Explain what is a @extend directive used for in Sass?

In Sass (Syntactically Awesome Style Sheets), the @extend directive is used to share styles from one CSS selector to another. It allows you to create a relationship between two or more selectors, where one selector inherits the styles of another selector.

The @extend directive helps to promote code reusability and maintainability by reducing duplication of styles. Instead of rewriting the same styles for multiple selectors, you can define the styles once and extend them to other selectors when needed.

Here’s an example to illustrate the usage of the @extend directive in Sass:

.error {
  color: red;
  font-weight: bold;
}

.warning {
  @extend .error;
  background-color: yellow;
}

.success {
  @extend .error;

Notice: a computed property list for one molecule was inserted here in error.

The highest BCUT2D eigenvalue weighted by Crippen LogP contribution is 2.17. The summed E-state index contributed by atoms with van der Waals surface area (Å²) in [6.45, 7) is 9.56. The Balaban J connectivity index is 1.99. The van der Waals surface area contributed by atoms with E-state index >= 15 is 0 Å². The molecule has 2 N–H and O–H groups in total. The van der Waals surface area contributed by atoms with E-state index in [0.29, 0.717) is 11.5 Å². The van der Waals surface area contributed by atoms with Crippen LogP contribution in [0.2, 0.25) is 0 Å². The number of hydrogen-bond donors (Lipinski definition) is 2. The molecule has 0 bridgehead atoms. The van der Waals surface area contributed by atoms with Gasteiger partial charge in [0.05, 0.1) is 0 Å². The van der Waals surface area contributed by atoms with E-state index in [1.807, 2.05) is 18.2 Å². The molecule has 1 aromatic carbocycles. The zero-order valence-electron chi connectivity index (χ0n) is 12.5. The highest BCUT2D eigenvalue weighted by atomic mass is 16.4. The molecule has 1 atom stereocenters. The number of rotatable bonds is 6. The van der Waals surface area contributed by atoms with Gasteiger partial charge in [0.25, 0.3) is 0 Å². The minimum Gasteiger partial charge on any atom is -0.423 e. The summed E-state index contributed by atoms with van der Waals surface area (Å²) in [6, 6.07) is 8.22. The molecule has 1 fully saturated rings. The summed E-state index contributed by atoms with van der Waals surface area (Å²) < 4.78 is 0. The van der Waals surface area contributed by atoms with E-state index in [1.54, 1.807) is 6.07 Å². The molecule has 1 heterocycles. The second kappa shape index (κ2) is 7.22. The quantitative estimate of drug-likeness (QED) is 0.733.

color: green;
}

In this example, the .error selector defines styles for elements with error messages. The .warning selector and .success selector both use the @extend directive to inherit the styles from the .error selector. This means that any element with the class .warning or .success will have the styles defined in the .error selector, in addition to their own specific styles.

After Sass processes the above code, the resulting CSS will be:

.error, .warning, .success {
  color: red;
  font-weight: bold;
}

.warning {
  background-color: yellow;
}

.success {
  color: green;
}

As you can see, the styles defined in the .error selector are applied to all three selectors: .error, .warning, and .success. The @extend directive combines the styles, resulting in cleaner and more concise code.

It’s worth noting that when using @extend, Sass generates a comma-separated list of selectors in the CSS output. This can be useful for performance optimization, as it reduces the number of selectors to match against elements.

However, it’s important to use the @extend directive judiciously. It’s best suited for cases where you want to share common styles between selectors. Overusing @extend can result in excessive specificity and bloated CSS output, so it’s recommended to use it sparingly and with caution.

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